#4: Riders in the Rain
On our last day of the back country hike we found ourselves departing Red Eagle Lake in the direction of our terminus, the town of St. Mary. Our final leg wasn’t a major undertaking compared to our previous 2 days which had both topped out over 10 miles with lots of climbing. At this point in the journey I think we had all forgotten what it felt like to walk on blister-less feet. Memories of civilization and routine seemed to fade exponentially as we got used to lives filled with simple needs and the absence of the usual comforts. The remaining glimmer of society as we knew it, specifically the availability of beer and hot food, was pulling our exhausted bodies forward one foot at a time. As if on cue, our previous luck with perfect weather the entire duration of our trip dissipated, and the skies opened up to yield moderate but consistent rainfall. Comfort had become such a distant need so we took the precipitation in stride and continued at a constant pace. After some time we were so close to the end that I could practically taste the hops of that first beer on the tip of my tongue. All of a sudden a large, wriggling dark brown blob appeared on the crest of a hill and slowly apparated into the shapes of a group of horses and their riders. My weary eyes and mind almost registered this sudden sign of civilization, of other people, as a mirage. The unexpected beauty of these horses and their female riders, geared up and clad in proper rain and riding gear, elated us in a way that is difficult to describe. We exchanged light pleasantries and photographs before embarking in our opposite directions, and before we knew it they were gone and we were walking again. It struck me how seamlessly they seemed to fit in with the environment, with the current moment; as if their collective lives consisted of nothing but intercepting dog-tired hikers on that one hill in East Glacier National Park.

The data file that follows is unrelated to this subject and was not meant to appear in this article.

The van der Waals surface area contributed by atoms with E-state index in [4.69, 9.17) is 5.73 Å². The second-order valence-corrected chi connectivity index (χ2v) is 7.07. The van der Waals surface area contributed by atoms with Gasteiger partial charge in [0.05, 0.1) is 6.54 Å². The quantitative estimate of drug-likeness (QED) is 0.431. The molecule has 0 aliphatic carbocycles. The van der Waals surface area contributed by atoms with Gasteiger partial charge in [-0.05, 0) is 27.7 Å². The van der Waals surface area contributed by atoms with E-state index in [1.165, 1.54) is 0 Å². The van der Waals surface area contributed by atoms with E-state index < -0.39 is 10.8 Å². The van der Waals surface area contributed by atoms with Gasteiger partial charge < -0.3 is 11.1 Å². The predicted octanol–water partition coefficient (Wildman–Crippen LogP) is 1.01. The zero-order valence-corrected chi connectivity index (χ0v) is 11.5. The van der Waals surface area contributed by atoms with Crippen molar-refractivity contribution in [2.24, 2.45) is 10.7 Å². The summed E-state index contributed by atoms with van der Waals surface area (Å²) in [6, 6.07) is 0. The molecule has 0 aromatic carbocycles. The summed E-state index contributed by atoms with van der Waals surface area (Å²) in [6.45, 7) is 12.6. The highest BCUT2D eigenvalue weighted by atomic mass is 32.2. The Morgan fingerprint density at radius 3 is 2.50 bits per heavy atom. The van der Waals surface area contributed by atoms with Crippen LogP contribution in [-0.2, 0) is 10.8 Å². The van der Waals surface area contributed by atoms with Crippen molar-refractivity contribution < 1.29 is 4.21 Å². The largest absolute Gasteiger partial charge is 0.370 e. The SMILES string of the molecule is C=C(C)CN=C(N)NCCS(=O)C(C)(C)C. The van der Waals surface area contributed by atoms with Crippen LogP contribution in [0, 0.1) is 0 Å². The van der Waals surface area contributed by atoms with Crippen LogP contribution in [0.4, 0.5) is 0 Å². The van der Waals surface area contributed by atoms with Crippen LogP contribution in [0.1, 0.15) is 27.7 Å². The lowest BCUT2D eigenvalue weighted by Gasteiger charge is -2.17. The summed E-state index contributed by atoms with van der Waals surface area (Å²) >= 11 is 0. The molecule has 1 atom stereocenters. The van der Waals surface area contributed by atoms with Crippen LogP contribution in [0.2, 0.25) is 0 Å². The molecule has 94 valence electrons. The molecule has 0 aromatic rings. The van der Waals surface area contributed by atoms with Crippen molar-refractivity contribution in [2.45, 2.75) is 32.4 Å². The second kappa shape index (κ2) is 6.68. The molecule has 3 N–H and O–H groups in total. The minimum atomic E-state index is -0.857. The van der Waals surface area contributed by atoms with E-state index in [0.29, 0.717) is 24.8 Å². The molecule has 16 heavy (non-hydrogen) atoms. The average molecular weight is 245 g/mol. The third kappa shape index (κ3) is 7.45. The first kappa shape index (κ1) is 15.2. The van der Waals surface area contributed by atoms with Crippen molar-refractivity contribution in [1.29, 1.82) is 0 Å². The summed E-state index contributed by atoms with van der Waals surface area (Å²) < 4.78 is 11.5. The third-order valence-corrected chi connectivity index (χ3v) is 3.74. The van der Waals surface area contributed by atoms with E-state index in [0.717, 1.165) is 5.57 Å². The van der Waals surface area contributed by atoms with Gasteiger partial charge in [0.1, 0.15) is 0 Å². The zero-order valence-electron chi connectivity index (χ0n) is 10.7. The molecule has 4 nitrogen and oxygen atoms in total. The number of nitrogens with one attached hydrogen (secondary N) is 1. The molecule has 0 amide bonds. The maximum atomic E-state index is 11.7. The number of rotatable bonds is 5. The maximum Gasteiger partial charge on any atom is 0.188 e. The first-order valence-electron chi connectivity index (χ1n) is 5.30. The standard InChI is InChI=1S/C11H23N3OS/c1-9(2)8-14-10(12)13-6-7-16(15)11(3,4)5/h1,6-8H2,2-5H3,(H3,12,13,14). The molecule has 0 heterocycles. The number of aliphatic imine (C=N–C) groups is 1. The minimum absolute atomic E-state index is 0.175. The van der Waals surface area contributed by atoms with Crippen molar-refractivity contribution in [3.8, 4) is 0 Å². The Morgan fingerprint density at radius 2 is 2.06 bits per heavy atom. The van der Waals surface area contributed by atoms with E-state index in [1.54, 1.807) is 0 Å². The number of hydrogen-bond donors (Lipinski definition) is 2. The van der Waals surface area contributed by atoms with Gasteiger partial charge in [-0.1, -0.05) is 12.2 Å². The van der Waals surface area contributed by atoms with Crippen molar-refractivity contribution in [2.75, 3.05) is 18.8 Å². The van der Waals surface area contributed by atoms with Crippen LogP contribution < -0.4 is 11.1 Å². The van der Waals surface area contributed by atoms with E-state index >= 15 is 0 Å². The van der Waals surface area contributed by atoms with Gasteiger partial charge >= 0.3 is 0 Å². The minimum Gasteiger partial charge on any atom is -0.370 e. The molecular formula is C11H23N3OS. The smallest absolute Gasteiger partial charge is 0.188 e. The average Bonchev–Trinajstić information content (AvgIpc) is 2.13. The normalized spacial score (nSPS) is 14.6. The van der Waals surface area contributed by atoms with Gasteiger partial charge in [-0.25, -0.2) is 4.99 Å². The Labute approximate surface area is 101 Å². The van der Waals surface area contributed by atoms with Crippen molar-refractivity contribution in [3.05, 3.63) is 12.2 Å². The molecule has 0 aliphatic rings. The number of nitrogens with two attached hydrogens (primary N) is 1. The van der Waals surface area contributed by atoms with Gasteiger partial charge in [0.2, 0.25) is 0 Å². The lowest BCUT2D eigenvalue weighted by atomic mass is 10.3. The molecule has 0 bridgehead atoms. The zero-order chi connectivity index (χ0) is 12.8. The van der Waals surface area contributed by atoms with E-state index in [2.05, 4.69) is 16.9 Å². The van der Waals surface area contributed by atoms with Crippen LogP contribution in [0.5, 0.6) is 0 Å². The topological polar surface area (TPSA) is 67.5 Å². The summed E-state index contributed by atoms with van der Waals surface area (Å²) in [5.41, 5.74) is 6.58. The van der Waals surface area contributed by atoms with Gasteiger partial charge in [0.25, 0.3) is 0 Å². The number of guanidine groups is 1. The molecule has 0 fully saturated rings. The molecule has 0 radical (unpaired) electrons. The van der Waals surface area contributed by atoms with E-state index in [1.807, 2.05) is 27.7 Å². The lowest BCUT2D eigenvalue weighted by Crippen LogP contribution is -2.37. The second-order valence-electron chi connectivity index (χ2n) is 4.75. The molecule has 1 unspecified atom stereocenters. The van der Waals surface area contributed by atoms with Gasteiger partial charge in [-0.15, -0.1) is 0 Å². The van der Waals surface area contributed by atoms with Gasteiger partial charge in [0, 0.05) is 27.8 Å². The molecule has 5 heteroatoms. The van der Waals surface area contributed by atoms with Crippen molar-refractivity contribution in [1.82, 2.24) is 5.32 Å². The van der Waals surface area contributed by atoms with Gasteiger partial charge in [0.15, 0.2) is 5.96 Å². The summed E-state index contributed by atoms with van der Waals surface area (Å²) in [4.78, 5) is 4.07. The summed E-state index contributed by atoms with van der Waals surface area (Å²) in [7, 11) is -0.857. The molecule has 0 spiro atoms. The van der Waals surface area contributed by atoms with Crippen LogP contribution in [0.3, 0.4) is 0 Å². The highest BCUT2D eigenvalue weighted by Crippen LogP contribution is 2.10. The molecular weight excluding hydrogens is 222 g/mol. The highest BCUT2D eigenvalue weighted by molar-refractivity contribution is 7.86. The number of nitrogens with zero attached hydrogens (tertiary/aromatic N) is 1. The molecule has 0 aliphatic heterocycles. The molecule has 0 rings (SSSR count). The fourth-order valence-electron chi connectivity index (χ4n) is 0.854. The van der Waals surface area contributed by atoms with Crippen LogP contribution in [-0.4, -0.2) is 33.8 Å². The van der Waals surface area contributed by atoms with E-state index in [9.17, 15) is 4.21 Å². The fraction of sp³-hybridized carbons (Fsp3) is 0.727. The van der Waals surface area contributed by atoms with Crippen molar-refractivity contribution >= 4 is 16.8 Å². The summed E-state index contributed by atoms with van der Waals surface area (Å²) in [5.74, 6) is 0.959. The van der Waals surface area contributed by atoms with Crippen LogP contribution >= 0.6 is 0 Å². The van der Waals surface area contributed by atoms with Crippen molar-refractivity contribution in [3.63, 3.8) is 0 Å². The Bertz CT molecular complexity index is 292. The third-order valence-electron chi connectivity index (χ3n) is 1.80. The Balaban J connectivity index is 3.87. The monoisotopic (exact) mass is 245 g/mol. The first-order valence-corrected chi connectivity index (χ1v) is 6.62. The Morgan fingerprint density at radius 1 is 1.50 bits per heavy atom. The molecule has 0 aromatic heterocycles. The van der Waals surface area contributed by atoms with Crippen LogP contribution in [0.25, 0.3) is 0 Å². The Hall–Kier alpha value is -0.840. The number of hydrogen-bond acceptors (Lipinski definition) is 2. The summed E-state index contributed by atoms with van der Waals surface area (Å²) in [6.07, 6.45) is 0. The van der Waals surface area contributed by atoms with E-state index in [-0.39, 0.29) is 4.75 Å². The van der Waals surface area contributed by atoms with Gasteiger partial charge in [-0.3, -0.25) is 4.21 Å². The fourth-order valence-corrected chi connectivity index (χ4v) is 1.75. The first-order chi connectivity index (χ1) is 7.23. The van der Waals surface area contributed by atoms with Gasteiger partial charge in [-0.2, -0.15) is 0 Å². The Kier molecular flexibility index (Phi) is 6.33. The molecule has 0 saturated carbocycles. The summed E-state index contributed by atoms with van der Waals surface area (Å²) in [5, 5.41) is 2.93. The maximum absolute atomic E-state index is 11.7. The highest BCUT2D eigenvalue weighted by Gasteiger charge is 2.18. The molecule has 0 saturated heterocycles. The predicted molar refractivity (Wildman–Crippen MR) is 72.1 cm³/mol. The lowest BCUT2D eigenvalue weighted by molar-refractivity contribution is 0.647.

#5: Out of the Back Country
We emerged from the back country in the afternoon of the fourth day of our journey. Tired, relieved and famished; we posted up at the town lodge and enjoyed some simple restaurant fare that at the time was the best meal I’d ever had. Forgoing the option of camping in the nearby St. Mary’s Campground, which was the original plan, we decided to book a room in the lodge to afford ourselves a little bit of opulence after our big walk. The feeling of slipping on my sandals after 4 days of cramming my feet in hiking boots felt like the greatest luxury a man could enjoy. Walking around without my backpack on felt akin to pleasantly floating a few inches off the ground. We enjoyed our reintroduction to a semblance of comfort by enjoying the beautiful views surrounding us. A fabulous sunset was sending rays soaring over the tops of nearby peaks as we celebrated the end of our walk with, well… More walking.
#6: Nate and the Milky Way
For the majority of our trip, our desire for a solid stargazing session had been spoiled by exhaustion. Some nights we simply couldn’t see the stars and others we were fast asleep before they really became visible. My buddy Nate and I weren’t going to let our last chance to glimpse the heavens in this remote area slip through our fingers, so we ambled out to a field near the lodge despite a bit of cloud cover. As we were walking that direction, what I initially perceived to be a cloud revealed itself to be the brightest Milky Way I had ever seen in person. Nate and I spent a good half hour taking photos and sharing the sight. I couldn’t have asked for a better finale for one of the greatest weeks of my life than the celestial eyeful we were given that night.
For more photos from this adventure, check out the album on my Flickr